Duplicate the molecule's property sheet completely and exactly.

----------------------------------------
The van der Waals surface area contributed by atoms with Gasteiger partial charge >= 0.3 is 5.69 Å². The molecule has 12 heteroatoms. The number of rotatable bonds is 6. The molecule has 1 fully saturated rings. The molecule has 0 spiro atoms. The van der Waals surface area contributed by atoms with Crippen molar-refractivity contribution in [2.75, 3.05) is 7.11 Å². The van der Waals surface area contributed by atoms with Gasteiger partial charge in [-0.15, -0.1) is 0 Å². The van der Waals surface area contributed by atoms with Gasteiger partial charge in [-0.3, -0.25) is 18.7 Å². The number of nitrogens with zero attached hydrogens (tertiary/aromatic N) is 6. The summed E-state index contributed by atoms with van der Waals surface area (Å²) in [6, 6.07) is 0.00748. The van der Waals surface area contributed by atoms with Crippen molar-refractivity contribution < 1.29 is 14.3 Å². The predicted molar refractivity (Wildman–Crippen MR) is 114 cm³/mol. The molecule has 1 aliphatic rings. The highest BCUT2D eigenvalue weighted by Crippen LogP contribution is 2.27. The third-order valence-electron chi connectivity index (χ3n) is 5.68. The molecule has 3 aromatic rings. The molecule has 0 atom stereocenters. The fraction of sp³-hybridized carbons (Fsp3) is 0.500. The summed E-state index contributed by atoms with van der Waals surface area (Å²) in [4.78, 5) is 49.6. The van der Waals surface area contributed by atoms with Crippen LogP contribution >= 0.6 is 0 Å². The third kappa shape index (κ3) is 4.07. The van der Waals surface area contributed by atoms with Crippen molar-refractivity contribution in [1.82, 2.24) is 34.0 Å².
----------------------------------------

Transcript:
The van der Waals surface area contributed by atoms with Gasteiger partial charge >= 0.3 is 5.69 Å². The molecule has 12 heteroatoms. The number of rotatable bonds is 6. The molecule has 1 fully saturated rings. The molecule has 0 spiro atoms. The van der Waals surface area contributed by atoms with Crippen molar-refractivity contribution in [2.75, 3.05) is 7.11 Å². The van der Waals surface area contributed by atoms with Gasteiger partial charge in [-0.15, -0.1) is 0 Å². The van der Waals surface area contributed by atoms with Gasteiger partial charge in [-0.3, -0.25) is 18.7 Å². The number of nitrogens with zero attached hydrogens (tertiary/aromatic N) is 6. The summed E-state index contributed by atoms with van der Waals surface area (Å²) in [6, 6.07) is 0.00748. The van der Waals surface area contributed by atoms with Crippen molar-refractivity contribution < 1.29 is 14.3 Å². The predicted molar refractivity (Wildman–Crippen MR) is 114 cm³/mol. The molecule has 1 aliphatic rings. The highest BCUT2D eigenvalue weighted by Crippen LogP contribution is 2.27. The third-order valence-electron chi connectivity index (χ3n) is 5.68. The molecule has 3 aromatic rings. The molecule has 0 atom stereocenters. The fraction of sp³-hybridized carbons (Fsp3) is 0.500. The summed E-state index contributed by atoms with van der Waals surface area (Å²) in [4.78, 5) is 49.6. The van der Waals surface area contributed by atoms with Crippen LogP contribution >= 0.6 is 0 Å². The third kappa shape index (κ3) is 4.07. The van der Waals surface area contributed by atoms with Crippen molar-refractivity contribution in [1.82, 2.24) is 34.0 Å².